Findings of Mother and Baby Homes report ‘at odds’ with testimony, High Court hears

Cases beging brought by retired nurse Philomena Lee and Galway-based Mary Harney

Retired nurse Philomena Lee: was sent to the Seán Ross mother and baby home in Co Tipperary in 1952 after becoming pregnant at the age of 18.  Photograph: Aidan Crawley

Retired nurse Philomena Lee: was sent to the Seán Ross mother and baby home in Co Tipperary in 1952 after becoming pregnant at the age of 18. Photograph: Aidan Crawley

 

Numerous findings in the final report of the Mother and Baby Homes Commission of Investigations are “at odds” with the testimony submitted by former resident Philomena Lee, the High Court has heard.

Mr Justice Garrett Simons has begun hearing two lead cases- Ms Lee, now in her 80s and living in England, and Galway-based Mary Harney, who was born in Cork’s Bessborough mother and baby home in 1949- over the final report, which both women claim does not accurately reflect their evidence to the committee.

They were chosen as lead cases to address a core claim made in nine separate but similar actions concerning the scope of section 34 of the Commission of Investigation Act 2004.

Both women say they are readily identifiable in the final report, despite not being named, effecting that the commission was required, under section 34 of the Act, to provide them with the draft report so they could make submissions on it, including on the treatment of their evidence.

The State denies the claims.

The women are seeking to quash parts of the final report.

On behalf of the applicants, Michael Lynn SC said there were “numerous” findings in the commission’s report that are “at odds” with testimony given by Ms Lee to the confidential committee.

He pointed to “highly publicised” information about Ms Lee outside the report. “Many people are aware” of her experiences, he said, as her life was made the subject of a book and later a film featuring Judi Dench as Ms Lee. This goes to alleged factual issues with the report, as well as the alleged identifiability of Ms Lee, counsel said.

Ms Lee was sent to the Seán Ross mother and baby home in Co Tipperary in 1952 after becoming pregnant at the age of 18. Her son was sent in 1955 to a US couple for adoption when he was aged three.

He said Ms Lee, who is now in her 80s and living in England, gave testimony to the confidential committee saying she had been told by a nun that her son was going to be adopted and she was told to sign a form. She was not given time to read the document, which relinquished her rights to her son, he said. This, counsel said, was at odds with the commission’s findings that it was impossible to know whether women gave full, free and informed consent.

He said the report also found that women were not “incarcerated”, in the strict meaning of the word, and were always free to leave. However, he said Ms Lee had given testimony that girls who ran away from Seán Ross were returned by gardaí­.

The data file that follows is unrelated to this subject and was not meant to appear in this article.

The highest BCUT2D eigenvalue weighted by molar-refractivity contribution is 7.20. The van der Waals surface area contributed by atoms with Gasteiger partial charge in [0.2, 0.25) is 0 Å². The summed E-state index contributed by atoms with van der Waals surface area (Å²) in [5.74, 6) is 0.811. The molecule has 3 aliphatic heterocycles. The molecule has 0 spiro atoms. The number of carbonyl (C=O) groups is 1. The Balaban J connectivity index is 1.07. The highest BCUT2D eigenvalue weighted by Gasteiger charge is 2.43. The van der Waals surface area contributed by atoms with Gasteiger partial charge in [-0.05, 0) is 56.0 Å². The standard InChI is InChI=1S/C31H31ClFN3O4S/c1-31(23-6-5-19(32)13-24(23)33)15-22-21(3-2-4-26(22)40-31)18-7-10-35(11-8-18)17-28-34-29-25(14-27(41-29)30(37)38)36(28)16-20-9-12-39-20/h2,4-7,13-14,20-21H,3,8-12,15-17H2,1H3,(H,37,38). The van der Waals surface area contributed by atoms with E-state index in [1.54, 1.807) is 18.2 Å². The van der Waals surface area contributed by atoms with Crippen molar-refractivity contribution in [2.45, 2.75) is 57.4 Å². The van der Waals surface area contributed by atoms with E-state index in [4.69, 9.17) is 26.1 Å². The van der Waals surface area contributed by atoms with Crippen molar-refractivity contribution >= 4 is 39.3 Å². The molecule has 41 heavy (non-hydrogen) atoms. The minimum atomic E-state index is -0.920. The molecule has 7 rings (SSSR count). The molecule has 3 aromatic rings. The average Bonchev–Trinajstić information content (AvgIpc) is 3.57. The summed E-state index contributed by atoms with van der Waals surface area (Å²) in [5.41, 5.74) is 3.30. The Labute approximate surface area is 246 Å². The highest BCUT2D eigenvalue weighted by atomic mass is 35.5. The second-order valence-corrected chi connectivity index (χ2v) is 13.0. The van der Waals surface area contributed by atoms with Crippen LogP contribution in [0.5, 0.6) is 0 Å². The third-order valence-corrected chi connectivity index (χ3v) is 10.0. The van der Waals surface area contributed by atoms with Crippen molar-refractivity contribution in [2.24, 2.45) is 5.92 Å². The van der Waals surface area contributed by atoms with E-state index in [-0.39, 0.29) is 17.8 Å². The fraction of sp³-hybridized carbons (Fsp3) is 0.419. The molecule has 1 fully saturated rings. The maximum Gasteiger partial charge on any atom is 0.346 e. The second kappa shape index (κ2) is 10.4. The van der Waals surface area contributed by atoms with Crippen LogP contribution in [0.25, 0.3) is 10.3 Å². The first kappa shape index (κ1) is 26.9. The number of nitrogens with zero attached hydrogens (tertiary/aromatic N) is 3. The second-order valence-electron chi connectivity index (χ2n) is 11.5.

Further, the report’s assertion that there was no evidence that women who gave birth in the homes were not offered pain relief, “runs contrary” to Ms Lee’s affidavit given to the committee, counsel said. Her testimony “made it clear” that she did not receive pain relief or any form of medical care when giving birth, he said.

Mr Lynn said the commission has painted an “incomplete, inaccurate picture” of what took place during Ms Lee’s time in the home, he said.

Ms Harney (72) said she gave evidence to the confidential committee that conditions in the home were harsh and that she was made to cut the lawn with a pair of scissors, Mr Lynn said. She is “seriously aggrieved”, he said, by the commission’s suggestion that such claims were a “work of fiction”.

Ms Harney was entitled, due to being allegedly identifiable in the report, to make submissions to the commission, that it should not have omitted evidence she gave about abuse and neglect while boarded out between 1951 and 1954, he said.

As the commission has been dissolved, the challenges are brought against the Minister for Children, the Government, Ireland and the Attorney General.

Eilis Brennan SC, for the Irish Human Rights and Equality Commission, submitted that the commission’s role was one of “truth-telling” and setting out a history that reflects the experiences of residents of the institutions, she said. Its purpose, she submitted, was to put “victims and survivors at the centre of the inquiry process”.

In opposing the cases, Eoin McCullough SC, for the State, said the court must have regard for the scale and complexity of the commission’s work. The commission had to take into account vast amounts of evidence and “reach its own conclusions”. He said it was “obviously never going to be the case that every single word of what every single person said was going to be recorded in the report”.

He submitted that it is not clear what fair procedures are alleged to have been breached in relation to the applicants, who, he argued, do not fall into the categories covered by section 34.

The State will continue to give its evidence on Thursday.